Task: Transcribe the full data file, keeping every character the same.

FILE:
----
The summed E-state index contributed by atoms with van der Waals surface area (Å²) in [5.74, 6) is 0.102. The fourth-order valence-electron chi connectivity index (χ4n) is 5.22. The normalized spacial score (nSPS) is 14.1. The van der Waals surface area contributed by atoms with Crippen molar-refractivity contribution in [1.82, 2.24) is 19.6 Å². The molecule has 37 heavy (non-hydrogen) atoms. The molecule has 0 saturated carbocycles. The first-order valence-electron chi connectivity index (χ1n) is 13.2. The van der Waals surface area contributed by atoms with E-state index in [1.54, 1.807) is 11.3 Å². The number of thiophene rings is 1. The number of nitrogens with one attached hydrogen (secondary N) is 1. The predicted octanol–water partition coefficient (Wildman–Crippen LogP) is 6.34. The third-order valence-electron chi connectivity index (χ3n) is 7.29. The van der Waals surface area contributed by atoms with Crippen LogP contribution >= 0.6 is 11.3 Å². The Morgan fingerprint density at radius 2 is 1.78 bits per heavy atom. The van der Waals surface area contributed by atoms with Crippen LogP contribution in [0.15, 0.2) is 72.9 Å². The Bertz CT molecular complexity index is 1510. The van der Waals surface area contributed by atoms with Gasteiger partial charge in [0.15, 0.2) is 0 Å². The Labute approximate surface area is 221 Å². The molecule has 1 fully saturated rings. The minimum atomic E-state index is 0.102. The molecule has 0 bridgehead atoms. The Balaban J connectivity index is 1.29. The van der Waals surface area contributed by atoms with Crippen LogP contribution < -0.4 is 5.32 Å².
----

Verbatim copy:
The summed E-state index contributed by atoms with van der Waals surface area (Å²) in [5.74, 6) is 0.102. The fourth-order valence-electron chi connectivity index (χ4n) is 5.22. The normalized spacial score (nSPS) is 14.1. The van der Waals surface area contributed by atoms with Crippen molar-refractivity contribution in [1.82, 2.24) is 19.6 Å². The molecule has 37 heavy (non-hydrogen) atoms. The molecule has 0 saturated carbocycles. The first-order valence-electron chi connectivity index (χ1n) is 13.2. The van der Waals surface area contributed by atoms with E-state index in [1.54, 1.807) is 11.3 Å². The number of thiophene rings is 1. The number of nitrogens with one attached hydrogen (secondary N) is 1. The predicted octanol–water partition coefficient (Wildman–Crippen LogP) is 6.34. The third-order valence-electron chi connectivity index (χ3n) is 7.29. The van der Waals surface area contributed by atoms with Crippen LogP contribution >= 0.6 is 11.3 Å². The Morgan fingerprint density at radius 2 is 1.78 bits per heavy atom. The van der Waals surface area contributed by atoms with Crippen LogP contribution in [0.15, 0.2) is 72.9 Å². The Bertz CT molecular complexity index is 1510. The van der Waals surface area contributed by atoms with Gasteiger partial charge in [0.15, 0.2) is 0 Å². The Labute approximate surface area is 221 Å². The molecule has 1 fully saturated rings. The minimum atomic E-state index is 0.102. The molecule has 0 bridgehead atoms. The Balaban J connectivity index is 1.29. The van der Waals surface area contributed by atoms with Crippen LogP contribution < -0.4 is 5.32 Å².